One of the growth sectors of Peruvian mining is iron ore. To date iron ore has been produced at only one mine in Ica, operated by Shougang Hierro Peru, a subsidiary of a Chinese group. From 2008 to 2013 Shougang’s production in Peru increased from 5.2m fine long tonnes (flt) to 6.7m flt. In the same period, the price of iron ore jumped 40%, from $70 per tonne to $98 per tonne. Now Shougang and other miners are investing significant sums to expand iron ore production in the country. For example, Shougang is currently expanding its mine with a $1.5bn investment. Jinzhao Mining Peru, another Chinese company, plans to invest $3.28bn in exploration for its Pampa de Pongo project in Arequipa. Apurimac Ferrum, a firm backed by Australian capital, plans to invest $2.3bn in exploration for the Hierro Apurmací project in Apurimac. Minera Cuervo, a Canadian miner, also has plans to invest in exploration at a concession in Cusco, but no estimate for the value of the investment was available at the time of print.
As in many Latin American countries, one of the primary obstacles to mining investment and exploration is resistance from local communities. Social movements have stalled various projects, including, most notably, Minas Conga, a $5bn copper and gold project in Cajamarca State. Río Blanco, a $1.5m copper project owned by Zijin, has also faced delays due to community resistance. Protests in Peru against mining are typically couched in terms of environmental protection and resistance to exploitation of the country’s resources by foreigners. Peru’s biodiversity and fragile jungle ecosystems, as well as its history of colonialism, make both of these issues flashpoints.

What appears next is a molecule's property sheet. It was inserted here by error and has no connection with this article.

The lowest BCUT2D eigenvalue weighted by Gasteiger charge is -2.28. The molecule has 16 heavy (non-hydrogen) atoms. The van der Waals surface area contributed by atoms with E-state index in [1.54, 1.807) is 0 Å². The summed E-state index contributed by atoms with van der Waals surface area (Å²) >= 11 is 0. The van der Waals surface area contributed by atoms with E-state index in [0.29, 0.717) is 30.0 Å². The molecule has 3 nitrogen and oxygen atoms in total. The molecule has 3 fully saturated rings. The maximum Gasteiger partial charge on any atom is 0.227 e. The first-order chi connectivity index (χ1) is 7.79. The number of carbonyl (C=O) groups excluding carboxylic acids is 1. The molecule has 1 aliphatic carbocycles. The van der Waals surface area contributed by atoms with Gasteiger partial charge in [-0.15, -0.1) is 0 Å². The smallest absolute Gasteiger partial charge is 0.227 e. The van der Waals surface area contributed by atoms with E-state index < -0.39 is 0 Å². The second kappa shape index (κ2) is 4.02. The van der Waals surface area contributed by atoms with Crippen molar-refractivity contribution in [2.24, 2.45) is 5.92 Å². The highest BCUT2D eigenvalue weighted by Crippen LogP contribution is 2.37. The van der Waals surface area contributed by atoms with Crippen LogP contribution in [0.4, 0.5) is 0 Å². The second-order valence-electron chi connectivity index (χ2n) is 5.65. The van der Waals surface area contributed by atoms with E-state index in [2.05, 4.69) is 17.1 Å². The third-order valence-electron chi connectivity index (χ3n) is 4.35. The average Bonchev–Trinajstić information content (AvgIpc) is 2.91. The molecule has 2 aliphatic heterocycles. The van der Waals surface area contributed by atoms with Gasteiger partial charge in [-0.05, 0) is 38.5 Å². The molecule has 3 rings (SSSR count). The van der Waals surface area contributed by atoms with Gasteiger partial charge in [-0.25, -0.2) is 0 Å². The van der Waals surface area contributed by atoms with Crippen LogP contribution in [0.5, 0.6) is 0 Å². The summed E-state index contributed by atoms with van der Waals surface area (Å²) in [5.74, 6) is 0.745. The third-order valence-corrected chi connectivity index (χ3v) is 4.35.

However, even though a great deal of the rhetoric surrounding the protest movements has to do with environmental concerns, the key to resolving these conflicts has often been based more on extending the economic benefits of mining projects to local communities than on protecting the environment. Collantes, who emphasised that environmental standards must be respected, told OBG, “We believe that the vision from outside the country that the people are primarily concerned about the environment is not accurate. These communities live among and accept illegal mining operations that have serious environmental consequences. What they want from the major miners is a bigger piece of the pie.” This often means guarantees of employment or public works projects underwritten by mining companies.
An additional point of contention is access to water. Images and anecdotal evidence of miners contaminating vital water supplies have sometimes become powerful rallying points for anti-mining movements.
This was the case in 2011 in Cajamarca in the northern Andes when the state’s president led protests against the Minas Conga project, majority-owned by Newmont, an American company based in Denver. The president of Cajamarca State, Gregorio Santos, a far-left politician of the local Social Affirmation Movement (Movimiento de Afirmación Social, MAS) party, mobilised rural communities to protest against the start of construction of the Congas mine. The protests turned violent and ultimately led to Newmont’s decision to stall the project. It has not been formally restarted since then.
In the intervening years, Santos has been arrested and charged with crimes including conspiracy to commit a crime, bribery and collusion in connection with a kickback scheme in which he was allegedly paid to award millions of dollars of public works projects to a local businessman. The businessman, who has also been charged, turned over incriminating videotaped conversations with Santos and evidence of deposits made to Santos’ bank accounts.